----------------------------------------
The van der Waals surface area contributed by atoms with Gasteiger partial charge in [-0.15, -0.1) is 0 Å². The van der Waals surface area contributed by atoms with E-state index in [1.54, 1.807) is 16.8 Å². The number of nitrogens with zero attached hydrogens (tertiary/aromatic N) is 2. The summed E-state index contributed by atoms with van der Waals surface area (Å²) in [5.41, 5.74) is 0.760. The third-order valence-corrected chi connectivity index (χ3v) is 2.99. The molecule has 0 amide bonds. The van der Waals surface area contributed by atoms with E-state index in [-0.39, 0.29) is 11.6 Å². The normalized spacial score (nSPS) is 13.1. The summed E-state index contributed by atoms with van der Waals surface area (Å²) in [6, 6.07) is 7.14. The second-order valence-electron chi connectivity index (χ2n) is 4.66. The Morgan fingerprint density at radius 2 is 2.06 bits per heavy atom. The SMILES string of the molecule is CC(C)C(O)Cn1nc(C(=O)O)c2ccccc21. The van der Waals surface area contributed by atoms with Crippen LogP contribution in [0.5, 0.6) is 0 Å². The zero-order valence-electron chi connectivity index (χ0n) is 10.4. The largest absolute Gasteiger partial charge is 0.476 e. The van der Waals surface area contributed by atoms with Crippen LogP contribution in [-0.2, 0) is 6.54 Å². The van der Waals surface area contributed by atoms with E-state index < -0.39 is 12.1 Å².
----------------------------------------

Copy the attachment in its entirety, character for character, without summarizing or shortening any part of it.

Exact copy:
The van der Waals surface area contributed by atoms with Gasteiger partial charge in [-0.15, -0.1) is 0 Å². The van der Waals surface area contributed by atoms with E-state index in [1.54, 1.807) is 16.8 Å². The number of nitrogens with zero attached hydrogens (tertiary/aromatic N) is 2. The summed E-state index contributed by atoms with van der Waals surface area (Å²) in [5.41, 5.74) is 0.760. The third-order valence-corrected chi connectivity index (χ3v) is 2.99. The molecule has 0 amide bonds. The van der Waals surface area contributed by atoms with E-state index in [-0.39, 0.29) is 11.6 Å². The normalized spacial score (nSPS) is 13.1. The summed E-state index contributed by atoms with van der Waals surface area (Å²) in [6, 6.07) is 7.14. The second-order valence-electron chi connectivity index (χ2n) is 4.66. The Morgan fingerprint density at radius 2 is 2.06 bits per heavy atom. The SMILES string of the molecule is CC(C)C(O)Cn1nc(C(=O)O)c2ccccc21. The van der Waals surface area contributed by atoms with Crippen LogP contribution in [0.5, 0.6) is 0 Å². The zero-order valence-electron chi connectivity index (χ0n) is 10.4. The largest absolute Gasteiger partial charge is 0.476 e. The van der Waals surface area contributed by atoms with Crippen LogP contribution in [-0.2, 0) is 6.54 Å². The van der Waals surface area contributed by atoms with E-state index < -0.39 is 12.1 Å².